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InDesign CS5: Print Production Guidelines goes over the common issues that arise when preparing InDesign documents for printing and shows how to tweak PDF and document settings to ensure the perfect print. The course shows how to avoid mistakes by preparing documents correctly upfront, covering document construction, layout, ink management settings, and output options. Prepress processes in Acrobat are also covered, including accurate soft proofing and packaging in the PDF/X formats. Exercise files accompany the course.
Let's take a look at how we can move our InDesign layers into a PDF. In InDesign, I have three different layers, and these take into account different versions. When I turn off this layer, I can see these images disappear, and when I turn it back on, they reappear. Well, I want to have that same ability in Adobe Acrobat. So to do that, I am going to go under File, click on my PDF Presets, and I need to modify one of those. So let me save this out to my desktop, and I am going to click on Spreads. I am going to go ahead and choose Acrobat 6 or later.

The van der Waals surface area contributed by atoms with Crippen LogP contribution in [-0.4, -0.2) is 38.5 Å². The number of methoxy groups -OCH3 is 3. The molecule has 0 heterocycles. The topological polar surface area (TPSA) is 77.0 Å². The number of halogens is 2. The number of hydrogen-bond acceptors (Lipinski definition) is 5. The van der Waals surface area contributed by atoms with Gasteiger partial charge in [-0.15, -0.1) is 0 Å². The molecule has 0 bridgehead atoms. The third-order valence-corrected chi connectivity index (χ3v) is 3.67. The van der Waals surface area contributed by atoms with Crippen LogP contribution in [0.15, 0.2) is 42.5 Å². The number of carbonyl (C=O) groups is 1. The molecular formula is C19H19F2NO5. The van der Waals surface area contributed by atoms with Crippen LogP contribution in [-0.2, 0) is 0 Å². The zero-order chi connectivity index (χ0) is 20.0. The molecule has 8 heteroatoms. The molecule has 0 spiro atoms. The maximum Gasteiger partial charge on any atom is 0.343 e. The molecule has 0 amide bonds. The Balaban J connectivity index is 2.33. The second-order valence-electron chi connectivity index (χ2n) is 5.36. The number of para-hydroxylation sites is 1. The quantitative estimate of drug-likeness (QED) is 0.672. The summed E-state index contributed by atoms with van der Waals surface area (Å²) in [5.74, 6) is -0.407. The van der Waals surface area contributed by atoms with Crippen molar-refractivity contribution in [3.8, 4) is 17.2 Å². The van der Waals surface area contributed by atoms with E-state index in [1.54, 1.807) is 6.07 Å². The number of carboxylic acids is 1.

Acrobat 6 was the first version that allowed you to work with layers. And when I do that, I can create Acrobat layers. Now I'm going to take a look at a PDF I just created in Acrobat. If I notice in here in my Layers panel, I have those same layers that I had in InDesign. When I turn these off, I can see my images change, and this gives me the ability to hand off one PDF with varying versions to my printer. Now, if my printer accepts Acrobat layers, which you want to check with and make sure, this will be a great way to save on the number of PDFs you have to upload.
So in this case, I can print two different versions with one PDF. So as we can see, there are clear advantages to using Acrobat layers, especially when you're using versions. If you want to use versions with different photos or different text, layers are a great way to accomplish this.
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